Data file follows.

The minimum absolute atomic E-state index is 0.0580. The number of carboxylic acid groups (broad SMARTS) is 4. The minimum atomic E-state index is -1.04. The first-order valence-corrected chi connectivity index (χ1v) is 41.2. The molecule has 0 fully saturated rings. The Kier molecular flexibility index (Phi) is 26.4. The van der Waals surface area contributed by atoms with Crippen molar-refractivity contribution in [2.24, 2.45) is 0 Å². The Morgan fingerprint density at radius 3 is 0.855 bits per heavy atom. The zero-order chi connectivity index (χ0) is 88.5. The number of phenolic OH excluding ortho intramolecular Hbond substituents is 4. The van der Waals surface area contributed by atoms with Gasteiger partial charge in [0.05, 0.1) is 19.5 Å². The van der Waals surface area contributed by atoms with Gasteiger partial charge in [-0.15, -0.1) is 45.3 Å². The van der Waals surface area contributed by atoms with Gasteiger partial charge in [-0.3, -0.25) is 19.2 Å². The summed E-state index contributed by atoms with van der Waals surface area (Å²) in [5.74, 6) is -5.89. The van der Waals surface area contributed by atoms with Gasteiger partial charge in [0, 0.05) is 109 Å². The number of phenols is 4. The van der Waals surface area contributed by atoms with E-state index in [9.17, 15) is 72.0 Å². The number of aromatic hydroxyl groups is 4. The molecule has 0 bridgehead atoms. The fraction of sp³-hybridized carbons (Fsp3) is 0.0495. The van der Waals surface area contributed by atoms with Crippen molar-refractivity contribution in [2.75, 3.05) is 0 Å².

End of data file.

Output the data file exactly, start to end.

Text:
The minimum absolute atomic E-state index is 0.0580. The number of carboxylic acid groups (broad SMARTS) is 4. The minimum atomic E-state index is -1.04. The first-order valence-corrected chi connectivity index (χ1v) is 41.2. The molecule has 0 fully saturated rings. The Kier molecular flexibility index (Phi) is 26.4. The van der Waals surface area contributed by atoms with Crippen molar-refractivity contribution in [2.24, 2.45) is 0 Å². The Morgan fingerprint density at radius 3 is 0.855 bits per heavy atom. The zero-order chi connectivity index (χ0) is 88.5. The number of phenolic OH excluding ortho intramolecular Hbond substituents is 4. The van der Waals surface area contributed by atoms with Gasteiger partial charge in [0.05, 0.1) is 19.5 Å². The van der Waals surface area contributed by atoms with Gasteiger partial charge in [-0.15, -0.1) is 45.3 Å². The van der Waals surface area contributed by atoms with Gasteiger partial charge in [-0.3, -0.25) is 19.2 Å². The summed E-state index contributed by atoms with van der Waals surface area (Å²) in [5.74, 6) is -5.89. The van der Waals surface area contributed by atoms with Gasteiger partial charge in [0, 0.05) is 109 Å². The number of phenols is 4. The van der Waals surface area contributed by atoms with E-state index in [9.17, 15) is 72.0 Å². The number of aromatic hydroxyl groups is 4. The molecule has 0 bridgehead atoms. The fraction of sp³-hybridized carbons (Fsp3) is 0.0495. The van der Waals surface area contributed by atoms with Crippen molar-refractivity contribution in [2.75, 3.05) is 0 Å².